Why doesn't that happen? It's several things. One is the chicken-and-egg problem where people don't take the train because there is no train because there are no people. In New Mexico Governor Richardson has been pushing a light rail project .. named the Roadrunner Express? ... between Albuquerue and Santa Fe. I think it's a top-down political decision likely to fail. Even when trains were the way to get around the US there was no good rail connection to Santa Fe because of geography. The train stops at Lamy and people going to Santa Fe finish the trip with a 15 minute car ride.

There are two competitors to trains: planes and automobiles. Planes are fast but the airports are out of town, the airlines and security demand passengers arrive early, luggage is separated from the passengers and cannot contain certain items, security screening can be humiliating, etc. Figure two hours overhead and an hour flight takes a bit over three hours of travel. That's 2.5 hours of rail time, assuming 15 minutes of overhead on each side.

Execepting the northeastern part of the US, neighboring cities are a but further apart than that by car. Urbana was 3 hours to Chicago and St. Louis and 2 hours to Indianapolis. Competitive train service must be high-speed train service. I've heard about two reasons keeping this from happening. High-speed lines must be straight. The existing tracks aren't straight enough, with bends too often and too sharp. Fixing that requires new right-of-ways, which is expensive and time-consuming. It isn't worthwhile if there are no passengers and shaky evidence that things will change. Hence a top-down political decision could overcome the barrier. If it fails (in the US) then it's more proof that the government is incompetant. If it succeeds then nay-sayer will say that it was economically worthwhile and free enterprise would have put one in no matter what the government did. Heads I win, tails you loose.

I've also heard that freight lines in the US have right-of-way over passenger lines. The rails are owned by the freight companies after all. So few people ride that they have no political power to change this. Risk management of uncertain schedules requires either a huge number of trains (just catch the next one, coming in a few minutes) or large buffer times ("good thing I had a 90 minute layover because the train was delayed by an hour"). Both make train travel less viable.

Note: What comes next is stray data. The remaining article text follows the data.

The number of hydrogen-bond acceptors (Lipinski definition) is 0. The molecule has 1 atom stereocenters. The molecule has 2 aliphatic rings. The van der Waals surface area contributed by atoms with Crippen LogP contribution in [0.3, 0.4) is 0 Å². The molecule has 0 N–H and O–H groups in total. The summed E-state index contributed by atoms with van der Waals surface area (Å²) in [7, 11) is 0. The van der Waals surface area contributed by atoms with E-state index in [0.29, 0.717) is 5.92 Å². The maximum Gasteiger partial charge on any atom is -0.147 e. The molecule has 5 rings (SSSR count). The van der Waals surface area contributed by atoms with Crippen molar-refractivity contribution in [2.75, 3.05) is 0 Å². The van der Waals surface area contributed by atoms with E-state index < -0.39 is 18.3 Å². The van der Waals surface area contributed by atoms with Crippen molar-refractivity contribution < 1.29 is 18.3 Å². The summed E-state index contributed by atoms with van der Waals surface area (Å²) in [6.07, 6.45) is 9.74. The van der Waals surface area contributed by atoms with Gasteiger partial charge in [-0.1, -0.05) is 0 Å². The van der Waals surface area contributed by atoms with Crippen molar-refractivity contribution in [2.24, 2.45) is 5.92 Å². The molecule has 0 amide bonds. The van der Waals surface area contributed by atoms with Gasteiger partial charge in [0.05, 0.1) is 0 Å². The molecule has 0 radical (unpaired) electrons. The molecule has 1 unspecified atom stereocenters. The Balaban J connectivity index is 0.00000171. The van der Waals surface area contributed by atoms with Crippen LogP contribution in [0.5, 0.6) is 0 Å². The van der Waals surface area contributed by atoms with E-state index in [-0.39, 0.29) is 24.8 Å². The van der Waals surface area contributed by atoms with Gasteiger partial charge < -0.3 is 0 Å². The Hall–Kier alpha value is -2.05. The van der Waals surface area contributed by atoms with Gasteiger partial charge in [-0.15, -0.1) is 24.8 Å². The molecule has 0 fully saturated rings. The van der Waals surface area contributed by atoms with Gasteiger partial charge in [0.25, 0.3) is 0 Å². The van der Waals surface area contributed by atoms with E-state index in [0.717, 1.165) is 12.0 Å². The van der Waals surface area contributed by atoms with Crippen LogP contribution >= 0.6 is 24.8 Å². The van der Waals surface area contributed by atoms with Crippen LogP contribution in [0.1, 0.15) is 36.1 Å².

The train to Leipzig on Friday was 20 minutes late. The Germans on the train were quite annoyed. German trains run on time. There were people from Deutsch Bahn giving OJ, bottled water or candy to the passengers as an apology. Some people missed the outbound connections. For example, one of my transfers had about 12 minutes between arrival and departure and the train arrived 3 minutes late, which made me nervous. You can't be this tight with airplanes. It takes about as long to load a plane as the train is at the station.

The other train competitor is the car. When ready, hop into the car and go. No nervousness or worry about missing the train. I saw several suit-clad businessmen miss the train by mere seconds. It was still at the station but the doors were closed. They were not let on.

Wednesday, October 18, 2006


I'm staying tonight in the Grand Hotel on Grand Parade, St. Leonards, Hastings, East Susses, TN38 0DD, Great Britain. That's what it says on the receipt. 35 Sterling (cash only). Includes wireless and breakfast.

Yes, I'm in the UK now. I got into Sweden last week, for 6 days. I was at the UK-QSAR meeting today on the Novartis campus in Horsham and flew out yesterday to get here. It was a comedy of errors. I thought the meeting was on Thursday, not Wednesday, and had planned to visit AZ on Monday and Tuesday. On Monday morning I check the schedule and realized my mistake. Ryan airlines is cheap and getting tickets wasn't bad, even for the day before. When I showed up I was 8 minutes late. Check-in closes 40 minutes before the flight. Had to get a new ticket. Oops! Still, a new ticket (one way) was about $100. It was cheaper flying later, but it messed up my schedule.

You see, I didn't have a place to stay. I was expecting to come into Horsham with 4-5 hours to spare and look for a room. The pre-conference dinner was at 7:30 and I arrived in Stansted at about 4:30 then had a long wait through immigration. Last year immigration control took about 1 minute. Here the line was 30-40 minutes long. Blah. I think they centralized it
so they could lower the number of people staffing the desks. Last time I think there were different immigration controls for each terminal, and coming from the EU meant there were a lot of EU people who didn't require much processing. I was one of the few non-EU people on that Ryan flight.

I got to the restaurant about 15 minutes late as it was. I was helped by a navigational computer, sometimes. GPS controled with a map of the UK. I told it where I wanted to go. It wanted to change the routing frequently - the rush hour traffic gave it the heebie-jeebies. Today I figured out how to turn it off temporarily when it gets annoying ("Luke, you switched off your targeting computer. What's wrong?"). Trouble was, it put me into a car park and said the street I wanted to go to was a special traffic area. Meaning that it was for pedestrians only. It took me a while to figure out what that meant.